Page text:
The Red Sox have a clear objective heading into this summer’s trade season: improve their starting pitching. Sure, grabbing a left-handed outfielder to pair with Chris Young would be fantastic. And yes, solidifying the bullpen would go a long way towards locking a playoff spot down the stretch.
Those aren’t priorities, though. This team needs another starter in the same way the human body needs oxygen and food; without this addition, the Red Sox are in trouble. The consensus right now is that the top three in Boston’s rotation are fine, and they could find a fourth option internally between any of the other mediocre options. They just need that fifth starter, preferably one who could slot in the middle of that top three.
An important member of that top three is Rick Porcello, who is only a calendar year removed from having a legitimate argument for being the worst full-time starter in all of baseball. To say he’s turned things around in 2016 — and really, starting last August — would be a tremendous understatement.
Now, he is looking like he should be a really solid mid-rotation pitcher and can lock down a spot in a playoff rotation. Nonetheless, when you sit down and look at his numbers, has he really been that different from his 2015 self?
Honestly, the answer depends on what kind of numbers you’re looking at. If you prefer the more descriptive pitching stats, the answer is definitively yes. This year, Porcello has a 3.76 ERA versus a 4.92 mark in 2015. Similarly, he has a 3.58 DRA vs. a 4.40 a year ago. Those are significant differences, and they back up what we have watched this year.
Porcello’s strikeout, walk, home run and groundball rates are all more or less the same as they were last year.
On the other hand, the more predictive peripheral numbers tell a different story. His 4.04 FIP this year is only very slightly better than the 4.10 mark he put up last year. There’s a bigger split between his 92 cFIP this year compared to the 98 he put up in 2015, but they are still relatively close in the grand scheme of things. Additionally, his strikeout, walk, home run and groundball rates are all more or less the same as they were last year. In the end, the real separating factor in this supposed Tale of Two Seasons has been the number of hits he’s allowed.
As boring as it sounds, there has been luck involved in both seasons’ performances. Porcello allowed a BABIP of .332 last season, the second-highest mark of his career and well above the league-average. Conversely, he’s allowed a .269 mark this year, the lowest mark of his career and well below the league-average. The easy conclusion to make is that his true talent is in the middle of 2015 and 2016, and that is likely true.
However, there are also some real changes that have resulted in this discrepancy beyond the fickle mood of the proverbial Baseball Gods.
Specifically, Porcello’s made a highly publicized change in his repertoire from his low point last year. In 2015, he famously tried to lean more heavily on his four-seam fastball, leaving his sinker more or less in the dust. It did lead to an uptick in strikeouts, but it also led to more grooved pitches than ever and, subsequently, more hard contact.
Fast forward to this year (and, again, the final stretch of last year), and he’s leaning back on his sinker. The biggest effect I can find from this change is that Porcello is back to inducing contact on pitches out of the zone. In 2015, his O_Contact_Rt reached an all-time low, which we normally think of as a good thing. It was a good thing, of course, as it helped lead to some of those strikeouts. However, it also kept batters alive long enough to find better pitches to hit. This year, the at-bats are ending earlier, often with weaker contact. So, while the discrepancy in BABIP is partially due to luck, there are also tangible differences that have led to the increased effectiveness.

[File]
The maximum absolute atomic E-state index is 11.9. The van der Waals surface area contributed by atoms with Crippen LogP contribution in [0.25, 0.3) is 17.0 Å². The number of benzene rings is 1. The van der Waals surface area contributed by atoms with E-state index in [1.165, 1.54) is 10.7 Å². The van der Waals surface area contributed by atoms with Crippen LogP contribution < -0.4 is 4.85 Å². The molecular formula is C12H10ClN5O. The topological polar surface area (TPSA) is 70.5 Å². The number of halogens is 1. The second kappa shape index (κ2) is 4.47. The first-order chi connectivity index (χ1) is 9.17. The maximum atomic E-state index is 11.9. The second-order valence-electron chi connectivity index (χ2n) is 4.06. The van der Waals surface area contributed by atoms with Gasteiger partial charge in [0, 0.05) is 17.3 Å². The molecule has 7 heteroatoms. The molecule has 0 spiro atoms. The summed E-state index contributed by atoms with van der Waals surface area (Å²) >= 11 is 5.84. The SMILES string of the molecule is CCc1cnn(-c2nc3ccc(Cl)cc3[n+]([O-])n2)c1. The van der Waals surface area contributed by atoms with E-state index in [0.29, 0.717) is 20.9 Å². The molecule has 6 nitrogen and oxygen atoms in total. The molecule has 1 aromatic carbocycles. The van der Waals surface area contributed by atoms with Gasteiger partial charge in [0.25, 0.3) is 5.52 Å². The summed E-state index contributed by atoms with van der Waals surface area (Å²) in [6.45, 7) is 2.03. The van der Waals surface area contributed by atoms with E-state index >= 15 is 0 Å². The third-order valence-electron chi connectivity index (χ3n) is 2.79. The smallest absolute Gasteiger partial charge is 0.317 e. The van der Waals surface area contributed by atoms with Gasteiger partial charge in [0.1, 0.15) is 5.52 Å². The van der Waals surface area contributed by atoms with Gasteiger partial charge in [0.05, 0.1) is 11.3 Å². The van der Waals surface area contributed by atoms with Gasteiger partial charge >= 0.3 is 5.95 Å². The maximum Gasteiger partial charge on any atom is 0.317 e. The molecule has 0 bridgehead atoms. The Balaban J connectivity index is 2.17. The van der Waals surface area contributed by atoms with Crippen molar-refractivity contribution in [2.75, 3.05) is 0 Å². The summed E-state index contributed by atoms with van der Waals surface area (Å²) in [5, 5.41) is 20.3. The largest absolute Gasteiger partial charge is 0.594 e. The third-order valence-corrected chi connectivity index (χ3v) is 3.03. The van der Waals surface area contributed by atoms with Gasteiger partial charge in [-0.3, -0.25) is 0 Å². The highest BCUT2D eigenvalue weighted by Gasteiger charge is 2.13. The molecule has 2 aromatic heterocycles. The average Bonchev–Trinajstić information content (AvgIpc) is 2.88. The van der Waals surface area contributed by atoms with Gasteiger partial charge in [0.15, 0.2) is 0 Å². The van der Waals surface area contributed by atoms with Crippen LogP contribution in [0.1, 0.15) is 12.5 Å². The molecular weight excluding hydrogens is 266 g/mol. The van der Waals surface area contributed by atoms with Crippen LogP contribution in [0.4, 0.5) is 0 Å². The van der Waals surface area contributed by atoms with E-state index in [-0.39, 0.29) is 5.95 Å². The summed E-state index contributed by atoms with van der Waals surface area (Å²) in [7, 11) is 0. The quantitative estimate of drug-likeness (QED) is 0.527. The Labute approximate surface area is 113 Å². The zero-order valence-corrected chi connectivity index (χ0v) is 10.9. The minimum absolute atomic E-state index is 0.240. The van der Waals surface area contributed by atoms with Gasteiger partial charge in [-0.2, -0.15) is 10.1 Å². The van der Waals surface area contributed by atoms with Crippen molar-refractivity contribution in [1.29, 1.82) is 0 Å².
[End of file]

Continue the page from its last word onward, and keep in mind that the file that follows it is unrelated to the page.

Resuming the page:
On the other hand, it’s not hard to imagine some other portions of his game taking a step back as the season goes on. Specifically, one shouldn’t expect Porcello to continue striking batters out at this kind of rate. Right now, he’s striking out a career-high eight batters per nine innings despite swinging-strike and zone rates that are essentially right at this career average. Now, strikeouts are up around the league, which may help partially explain this, but a decline is fair to expect. Even if the number falls down to seven per nine, we’re talking about a less effective pitcher.
Then, there’s the elephant in the room: The home runs. Beyond everything else, this was what undid Porcello in 2015. The problem hasn’t gone away this year, despite the better overall results. Sure, he’s allowing fewer base runners, so the dingers have a smaller effect, but allowing 1.3 home runs per nine innings is never a good thing. Despite the increased sinker usage and the overall weaker contact, he’s still below the 50 percent groundball rate threshold and is still leaving too many balls up in the zone.
After how he looked last year, it’s hard not to feel more positive about Rick Porcello, though you’ll save yourself some heartache by keeping expectations in check. According to some of the numbers, he hasn’t really changed at all from his 2015 self. I wouldn’t go nearly that far — there is real evidence supporting his declining BABIP — but I don’t think the difference is as large as his ERA would suggest.
In reality, his true talent is likely in the middle of the two seasons, settling in as something around a 4.00 ERA pitcher. While the Red Sox go look for their newest starting pitcher on the trade market, they can still plan on Porcello being part of their hopeful playoff rotation. It’s just that he’d be a better fit as the fourth guy in the team’s rotation rather than the second or third.
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